Once you have started using Tasks for your jobs/projects and timesheets, you can learn from them over time.
Tasks (also known as Stages, Phases or Matters) can be used to see how good staff are in getting through work allotted to them, as well as how good you are in your estimates.
You can analyse data entered against tasks either as hours worked or a budget amount.
Even if you don’t have a budget or estimate for a task (be it a variation, or something that you are charging at an hourly rate) it is a good idea to assign the item of work as a task to your job/project. You can leave the hours and fee value equal to zero.
Later on you can look at the actual time and cost assigned to the task and get a better idea of budgeting for the next job of the same type. Or you can use the tasks to simply know approximately how much time these variations to jobs typically take (and how they can affect staffing and scheduling of other jobs).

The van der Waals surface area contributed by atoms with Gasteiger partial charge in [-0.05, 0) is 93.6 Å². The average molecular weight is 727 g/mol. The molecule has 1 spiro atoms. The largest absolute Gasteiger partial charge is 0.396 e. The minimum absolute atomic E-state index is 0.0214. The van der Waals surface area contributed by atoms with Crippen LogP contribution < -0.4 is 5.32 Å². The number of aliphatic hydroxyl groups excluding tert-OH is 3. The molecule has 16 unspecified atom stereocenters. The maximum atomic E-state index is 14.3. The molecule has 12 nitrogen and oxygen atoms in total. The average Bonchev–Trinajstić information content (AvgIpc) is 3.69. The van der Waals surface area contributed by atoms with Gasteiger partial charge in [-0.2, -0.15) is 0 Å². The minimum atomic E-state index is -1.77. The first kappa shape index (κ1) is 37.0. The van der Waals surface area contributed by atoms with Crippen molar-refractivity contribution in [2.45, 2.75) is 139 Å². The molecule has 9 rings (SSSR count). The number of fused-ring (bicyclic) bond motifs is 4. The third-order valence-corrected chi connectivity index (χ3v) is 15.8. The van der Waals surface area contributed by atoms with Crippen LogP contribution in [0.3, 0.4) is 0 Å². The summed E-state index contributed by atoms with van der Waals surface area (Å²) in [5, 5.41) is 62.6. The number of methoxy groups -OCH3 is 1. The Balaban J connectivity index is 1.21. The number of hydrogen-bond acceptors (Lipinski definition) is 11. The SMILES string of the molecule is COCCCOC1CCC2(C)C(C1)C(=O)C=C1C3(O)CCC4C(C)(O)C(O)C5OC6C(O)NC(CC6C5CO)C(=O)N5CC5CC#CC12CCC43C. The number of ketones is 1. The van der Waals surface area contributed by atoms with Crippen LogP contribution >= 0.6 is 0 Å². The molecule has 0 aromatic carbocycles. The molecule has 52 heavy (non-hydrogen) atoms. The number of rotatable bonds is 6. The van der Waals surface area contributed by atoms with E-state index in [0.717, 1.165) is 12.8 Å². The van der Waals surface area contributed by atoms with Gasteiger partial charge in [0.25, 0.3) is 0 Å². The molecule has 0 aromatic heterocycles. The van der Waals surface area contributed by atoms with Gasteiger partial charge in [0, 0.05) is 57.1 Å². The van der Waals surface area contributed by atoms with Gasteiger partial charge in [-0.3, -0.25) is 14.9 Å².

After using Abtrac for about 18 months, one of our clients, told us “I work out the budget very scientifically and then I add on 30%”.
He had learnt after using Abtrac for that period of time that he was under-quoting and thus writing off to that extent on nearly every job/project.
Abtrac’s Job/Project Management suite has plenty of fields available to build a detailed, real-time analysis of your job/project progress and profitability. It is something that sets us apart from our competitors.
But before you get carried away with Milestones, Scheduling, Tasks and Budgets…spare some time for the humble Job/Project Status.
It crops up in quite a few reports, and you’ll probably find it pretty handy.
Keep it simple when using job status, between 3 – 6 options are usually plenty. Something basic like “Not Confirmed, In Progress, Started, On Hold, Completed” is often useful. Rather than micro-managing the status; you can add more detail in the Tasks(Stages) screen if needed.